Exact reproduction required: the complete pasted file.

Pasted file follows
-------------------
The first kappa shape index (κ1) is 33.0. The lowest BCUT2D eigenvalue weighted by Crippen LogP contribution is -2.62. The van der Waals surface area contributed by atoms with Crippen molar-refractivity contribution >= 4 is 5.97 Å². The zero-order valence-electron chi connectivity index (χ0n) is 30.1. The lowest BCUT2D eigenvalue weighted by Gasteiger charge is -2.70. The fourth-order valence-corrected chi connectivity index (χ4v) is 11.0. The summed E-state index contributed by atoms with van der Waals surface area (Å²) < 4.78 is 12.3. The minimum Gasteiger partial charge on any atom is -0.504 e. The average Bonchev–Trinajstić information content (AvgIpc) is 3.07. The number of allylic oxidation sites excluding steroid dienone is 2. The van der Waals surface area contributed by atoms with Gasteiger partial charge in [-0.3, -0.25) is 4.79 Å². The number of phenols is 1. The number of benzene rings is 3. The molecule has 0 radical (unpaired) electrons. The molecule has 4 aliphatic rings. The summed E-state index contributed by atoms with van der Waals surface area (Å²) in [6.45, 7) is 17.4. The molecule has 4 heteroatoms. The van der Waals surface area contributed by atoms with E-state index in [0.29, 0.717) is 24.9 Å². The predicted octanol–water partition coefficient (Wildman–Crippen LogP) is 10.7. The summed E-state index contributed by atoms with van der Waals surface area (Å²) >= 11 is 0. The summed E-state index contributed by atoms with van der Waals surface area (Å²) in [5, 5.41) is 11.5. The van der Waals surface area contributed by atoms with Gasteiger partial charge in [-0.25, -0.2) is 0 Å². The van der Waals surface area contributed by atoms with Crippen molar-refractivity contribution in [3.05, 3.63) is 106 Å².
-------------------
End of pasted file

The first kappa shape index (κ1) is 33.0. The lowest BCUT2D eigenvalue weighted by Crippen LogP contribution is -2.62. The van der Waals surface area contributed by atoms with Crippen molar-refractivity contribution >= 4 is 5.97 Å². The zero-order valence-electron chi connectivity index (χ0n) is 30.1. The lowest BCUT2D eigenvalue weighted by Gasteiger charge is -2.70. The fourth-order valence-corrected chi connectivity index (χ4v) is 11.0. The summed E-state index contributed by atoms with van der Waals surface area (Å²) < 4.78 is 12.3. The minimum Gasteiger partial charge on any atom is -0.504 e. The average Bonchev–Trinajstić information content (AvgIpc) is 3.07. The number of allylic oxidation sites excluding steroid dienone is 2. The van der Waals surface area contributed by atoms with Gasteiger partial charge in [-0.3, -0.25) is 4.79 Å². The number of phenols is 1. The number of benzene rings is 3. The molecule has 0 radical (unpaired) electrons. The molecule has 4 aliphatic rings. The summed E-state index contributed by atoms with van der Waals surface area (Å²) in [6.45, 7) is 17.4. The molecule has 4 heteroatoms. The van der Waals surface area contributed by atoms with E-state index in [0.29, 0.717) is 24.9 Å². The predicted octanol–water partition coefficient (Wildman–Crippen LogP) is 10.7. The summed E-state index contributed by atoms with van der Waals surface area (Å²) >= 11 is 0. The summed E-state index contributed by atoms with van der Waals surface area (Å²) in [5, 5.41) is 11.5. The van der Waals surface area contributed by atoms with Gasteiger partial charge in [-0.25, -0.2) is 0 Å². The van der Waals surface area contributed by atoms with Crippen molar-refractivity contribution in [3.05, 3.63) is 106 Å².